Saturday, January 24, 2009

Back from the Midwest


IMG_0130
Originally uploaded by odelapaz.
As I mentioned in my previous blog post, I feel like I've been on an eating tour of the Midwest.

This is a shot of Hodak's chicken platter which was crispy and tender, but a little under-seasoned for my taste.

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Taught my first pair of classes since my reading tour. The students seemed more unprepared than usual. A lot of kids didn't read, so I'm thinking of giving 'em a quiz on the first 220 pages of China Men. If you're reading this, students, you've been warned.

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Been thinking about long poems and the problem with 'em. I've been writing these narrative poems where the epiphany or the epiphanic moment happens towards the end and is partially the result of time and distance. The trouble I'm encountering is that the long poem seems to be a long meandering quest for an epiphany and that one can't just launch into an epiphany in a long poem, otherwise what's the point?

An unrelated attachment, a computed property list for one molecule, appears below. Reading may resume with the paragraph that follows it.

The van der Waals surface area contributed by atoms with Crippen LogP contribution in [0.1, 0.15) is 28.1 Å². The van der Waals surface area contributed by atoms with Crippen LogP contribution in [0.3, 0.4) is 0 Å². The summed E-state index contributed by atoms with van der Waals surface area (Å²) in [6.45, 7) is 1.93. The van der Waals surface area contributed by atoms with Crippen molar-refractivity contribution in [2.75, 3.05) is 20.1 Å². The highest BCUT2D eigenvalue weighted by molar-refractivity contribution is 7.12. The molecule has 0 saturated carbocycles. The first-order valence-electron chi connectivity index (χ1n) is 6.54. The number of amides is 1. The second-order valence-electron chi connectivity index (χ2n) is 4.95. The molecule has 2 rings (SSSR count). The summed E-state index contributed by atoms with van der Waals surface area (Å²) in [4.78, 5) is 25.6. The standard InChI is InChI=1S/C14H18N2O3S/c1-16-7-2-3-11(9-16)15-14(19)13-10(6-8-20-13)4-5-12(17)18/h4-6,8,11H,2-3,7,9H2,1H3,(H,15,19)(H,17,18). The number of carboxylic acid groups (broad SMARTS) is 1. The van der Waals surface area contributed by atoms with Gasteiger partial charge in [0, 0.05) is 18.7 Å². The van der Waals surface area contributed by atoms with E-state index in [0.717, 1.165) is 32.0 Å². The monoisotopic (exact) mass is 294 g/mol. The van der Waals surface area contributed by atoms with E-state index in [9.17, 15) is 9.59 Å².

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Backtracking a bit. Hung out with Rodney Jones, the dude who selected my first book for the Crab Orchard Prize. My god, he's funny. Anyway, it was good reading the newer poems to his class. I'm not the same point I was.

It's funny, but I wrote prose poems, I think, to figure out lineation. Now I think I've figured out my lines and the way I want to use the line.

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Current Spins:



Andrew Bird. This isn't from his new album, Noble Beast, but I've provided a link to a streaming broadcast from NPR.

1 comment:

Ayse Papatya Bucak said...

Well, if you think of a long narrative poem as having some things in common with a short story--you might think of it as being more like a series of epiphanies, one leading to the next. Or even a series of actions (which prompt epiphanies), one leading to the next.